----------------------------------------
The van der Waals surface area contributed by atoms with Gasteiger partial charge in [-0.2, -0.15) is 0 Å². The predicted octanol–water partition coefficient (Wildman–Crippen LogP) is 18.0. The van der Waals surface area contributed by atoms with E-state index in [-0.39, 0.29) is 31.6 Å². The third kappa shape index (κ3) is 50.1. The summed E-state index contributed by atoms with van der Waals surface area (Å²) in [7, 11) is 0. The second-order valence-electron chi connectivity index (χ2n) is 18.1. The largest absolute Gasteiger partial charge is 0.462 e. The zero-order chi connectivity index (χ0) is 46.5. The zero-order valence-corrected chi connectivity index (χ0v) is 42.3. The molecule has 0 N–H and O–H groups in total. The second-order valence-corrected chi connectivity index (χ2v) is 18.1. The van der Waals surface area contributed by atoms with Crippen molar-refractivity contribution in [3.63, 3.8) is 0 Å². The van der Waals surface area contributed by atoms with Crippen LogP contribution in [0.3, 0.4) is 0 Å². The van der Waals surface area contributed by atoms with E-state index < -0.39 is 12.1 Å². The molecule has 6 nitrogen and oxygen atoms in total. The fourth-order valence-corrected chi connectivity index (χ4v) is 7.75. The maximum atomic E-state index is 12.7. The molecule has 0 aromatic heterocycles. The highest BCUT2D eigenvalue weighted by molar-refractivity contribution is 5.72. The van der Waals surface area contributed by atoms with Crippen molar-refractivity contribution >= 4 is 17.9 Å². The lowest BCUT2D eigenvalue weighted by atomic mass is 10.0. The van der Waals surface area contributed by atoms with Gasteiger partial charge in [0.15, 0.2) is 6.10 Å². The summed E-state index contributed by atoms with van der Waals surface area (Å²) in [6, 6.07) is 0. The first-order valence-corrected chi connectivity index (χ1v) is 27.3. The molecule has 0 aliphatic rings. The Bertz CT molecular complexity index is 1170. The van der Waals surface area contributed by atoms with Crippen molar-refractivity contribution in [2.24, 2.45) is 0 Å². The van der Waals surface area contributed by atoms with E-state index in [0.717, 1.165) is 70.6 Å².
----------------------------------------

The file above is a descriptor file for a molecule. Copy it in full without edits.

The van der Waals surface area contributed by atoms with Gasteiger partial charge in [-0.2, -0.15) is 0 Å². The predicted octanol–water partition coefficient (Wildman–Crippen LogP) is 18.0. The van der Waals surface area contributed by atoms with E-state index in [-0.39, 0.29) is 31.6 Å². The third kappa shape index (κ3) is 50.1. The summed E-state index contributed by atoms with van der Waals surface area (Å²) in [7, 11) is 0. The second-order valence-electron chi connectivity index (χ2n) is 18.1. The largest absolute Gasteiger partial charge is 0.462 e. The zero-order chi connectivity index (χ0) is 46.5. The zero-order valence-corrected chi connectivity index (χ0v) is 42.3. The molecule has 0 N–H and O–H groups in total. The second-order valence-corrected chi connectivity index (χ2v) is 18.1. The van der Waals surface area contributed by atoms with Crippen molar-refractivity contribution in [3.63, 3.8) is 0 Å². The van der Waals surface area contributed by atoms with Crippen LogP contribution in [0.3, 0.4) is 0 Å². The van der Waals surface area contributed by atoms with E-state index < -0.39 is 12.1 Å². The molecule has 6 nitrogen and oxygen atoms in total. The fourth-order valence-corrected chi connectivity index (χ4v) is 7.75. The maximum atomic E-state index is 12.7. The molecule has 0 aromatic heterocycles. The highest BCUT2D eigenvalue weighted by molar-refractivity contribution is 5.72. The van der Waals surface area contributed by atoms with Crippen molar-refractivity contribution >= 4 is 17.9 Å². The lowest BCUT2D eigenvalue weighted by atomic mass is 10.0. The van der Waals surface area contributed by atoms with Gasteiger partial charge in [0.15, 0.2) is 6.10 Å². The summed E-state index contributed by atoms with van der Waals surface area (Å²) in [6, 6.07) is 0. The first-order valence-corrected chi connectivity index (χ1v) is 27.3. The molecule has 0 aliphatic rings. The Bertz CT molecular complexity index is 1170. The van der Waals surface area contributed by atoms with Crippen molar-refractivity contribution in [2.24, 2.45) is 0 Å². The van der Waals surface area contributed by atoms with E-state index in [0.717, 1.165) is 70.6 Å².